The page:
- Carrying anti-anxiety tablets with you in case you need to calm yourself down
- Only going out if accompanied by someone
- Sitting on an aisle seat or near a door just in case you need to make a quick escape
Whilst these safety behaviours may make it possible for you to carry on as normally as possible, in the long-term they only reinforce your fear of panic symptoms because they stop you from discovering what would have happened had you not utilized a safety behavior.
- Sitting down when feeling hot for fear you might faint prevents you from discovering that you might not have fainted if you had remained standing.
- Avoiding caffeine because you fear the onset of heart palpitations means you never get to learn that you can have heart palpitations without it leading to a heart attack
- Always carrying a bottle of water with you (just in case) prevents you from learning that you can leave your home without water and that nothing bad happens
We also know that if you remain in an anxiety-provoking situation without using your safety behaviours, your anxiety will diminish on its own.
What is CBT for Panic Disorder?
Cognitive-behavioural therapy for panic disorder (CBT for Panic Disorder) is an evidence-based, highly effective therapy, which has been proven effective in helping individuals like you overcome panic symptoms.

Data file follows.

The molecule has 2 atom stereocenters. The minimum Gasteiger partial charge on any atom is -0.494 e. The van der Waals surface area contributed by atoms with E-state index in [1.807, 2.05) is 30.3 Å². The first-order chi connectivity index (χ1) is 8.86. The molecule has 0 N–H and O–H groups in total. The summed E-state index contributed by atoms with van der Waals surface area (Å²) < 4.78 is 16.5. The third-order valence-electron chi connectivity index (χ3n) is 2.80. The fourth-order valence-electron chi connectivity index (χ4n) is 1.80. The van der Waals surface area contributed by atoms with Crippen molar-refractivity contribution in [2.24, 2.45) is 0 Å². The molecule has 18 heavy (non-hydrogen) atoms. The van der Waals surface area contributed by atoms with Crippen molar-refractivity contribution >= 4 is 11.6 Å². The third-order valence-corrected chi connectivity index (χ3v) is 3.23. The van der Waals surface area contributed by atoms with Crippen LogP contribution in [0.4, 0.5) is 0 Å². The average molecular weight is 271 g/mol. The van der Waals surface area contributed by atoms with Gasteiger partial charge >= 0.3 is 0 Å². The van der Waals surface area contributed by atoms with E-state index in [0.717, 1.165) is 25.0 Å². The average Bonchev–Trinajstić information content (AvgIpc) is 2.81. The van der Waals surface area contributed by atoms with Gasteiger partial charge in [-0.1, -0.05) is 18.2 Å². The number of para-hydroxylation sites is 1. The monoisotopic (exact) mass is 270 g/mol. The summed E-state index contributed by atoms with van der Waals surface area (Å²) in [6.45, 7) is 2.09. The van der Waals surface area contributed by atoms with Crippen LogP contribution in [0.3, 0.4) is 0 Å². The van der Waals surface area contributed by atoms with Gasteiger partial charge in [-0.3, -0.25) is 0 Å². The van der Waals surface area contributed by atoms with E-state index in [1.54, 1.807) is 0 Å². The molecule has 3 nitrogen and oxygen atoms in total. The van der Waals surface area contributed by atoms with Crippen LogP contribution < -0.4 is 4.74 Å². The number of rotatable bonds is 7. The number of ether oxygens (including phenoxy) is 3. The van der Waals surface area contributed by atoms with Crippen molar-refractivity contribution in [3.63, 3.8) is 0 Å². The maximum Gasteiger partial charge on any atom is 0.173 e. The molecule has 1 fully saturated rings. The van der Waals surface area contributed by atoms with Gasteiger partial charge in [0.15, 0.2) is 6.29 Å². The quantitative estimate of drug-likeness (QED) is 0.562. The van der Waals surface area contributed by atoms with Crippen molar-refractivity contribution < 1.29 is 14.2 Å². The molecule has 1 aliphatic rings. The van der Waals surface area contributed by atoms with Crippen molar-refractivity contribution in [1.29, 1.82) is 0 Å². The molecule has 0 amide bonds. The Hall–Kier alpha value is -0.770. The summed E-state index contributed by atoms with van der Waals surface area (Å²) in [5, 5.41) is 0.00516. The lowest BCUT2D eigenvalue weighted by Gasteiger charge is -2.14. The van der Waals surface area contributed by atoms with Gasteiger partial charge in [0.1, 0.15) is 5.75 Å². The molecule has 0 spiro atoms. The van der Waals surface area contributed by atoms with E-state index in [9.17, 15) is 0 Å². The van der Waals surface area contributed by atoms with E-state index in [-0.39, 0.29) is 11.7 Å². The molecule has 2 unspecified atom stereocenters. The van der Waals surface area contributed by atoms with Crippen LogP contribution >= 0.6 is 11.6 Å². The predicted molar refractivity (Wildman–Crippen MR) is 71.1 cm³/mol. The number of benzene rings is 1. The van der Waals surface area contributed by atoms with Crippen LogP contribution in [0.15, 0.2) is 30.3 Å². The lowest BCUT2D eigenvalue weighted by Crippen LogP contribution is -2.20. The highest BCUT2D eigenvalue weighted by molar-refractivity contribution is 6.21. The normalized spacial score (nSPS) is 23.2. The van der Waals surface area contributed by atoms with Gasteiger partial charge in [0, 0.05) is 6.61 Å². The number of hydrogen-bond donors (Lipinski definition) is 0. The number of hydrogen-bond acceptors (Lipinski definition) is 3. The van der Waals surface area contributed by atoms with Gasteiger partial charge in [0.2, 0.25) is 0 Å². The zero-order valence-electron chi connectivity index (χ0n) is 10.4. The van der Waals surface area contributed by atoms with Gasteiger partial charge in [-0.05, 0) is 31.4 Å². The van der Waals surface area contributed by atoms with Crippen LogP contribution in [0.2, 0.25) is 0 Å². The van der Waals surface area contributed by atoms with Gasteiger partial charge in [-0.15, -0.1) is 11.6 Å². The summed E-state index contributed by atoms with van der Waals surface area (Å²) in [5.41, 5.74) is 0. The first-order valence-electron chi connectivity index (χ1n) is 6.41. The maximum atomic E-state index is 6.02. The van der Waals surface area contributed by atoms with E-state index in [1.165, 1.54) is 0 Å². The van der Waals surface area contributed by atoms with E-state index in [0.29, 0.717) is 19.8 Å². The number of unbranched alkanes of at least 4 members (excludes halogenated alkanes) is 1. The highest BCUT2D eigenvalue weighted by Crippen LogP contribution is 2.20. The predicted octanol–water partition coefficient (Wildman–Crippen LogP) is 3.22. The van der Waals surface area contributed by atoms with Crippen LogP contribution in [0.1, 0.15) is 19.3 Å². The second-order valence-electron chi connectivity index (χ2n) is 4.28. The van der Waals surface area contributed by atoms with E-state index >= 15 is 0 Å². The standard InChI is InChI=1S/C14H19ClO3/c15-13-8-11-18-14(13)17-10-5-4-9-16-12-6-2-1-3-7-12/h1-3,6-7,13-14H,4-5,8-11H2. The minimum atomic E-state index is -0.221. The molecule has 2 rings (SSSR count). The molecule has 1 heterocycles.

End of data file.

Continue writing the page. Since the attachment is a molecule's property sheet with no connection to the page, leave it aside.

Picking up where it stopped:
CBT is recommended by the National Institute for Health and Care Excellence (NICE) in the treatment of panic disorder. CBT involves a variety of tools and treatment techniques, and our work will primarily include:
Cognitive Restructuring: I will help you to de-catastrophize the symptoms you experience so that you can remain rational while experiencing them.
Reducing safety behaviours: learning to reduce your safety behaviours will help you discover that you can venture away from home without a major catastrophe occurring.
Exposure: Facing your fears (whether this is an external trigger like a supermarket or an internal one like your own bodily sensations) is a key component of CBT for Panic. Putting yourself in your feared situation, whilst at the same time dropping any safety behaviours, will result in a reduction of anxiety because you will see that nothing bad happens. This will help you gain the confidence to go about your daily life without worrying about having a panic attack.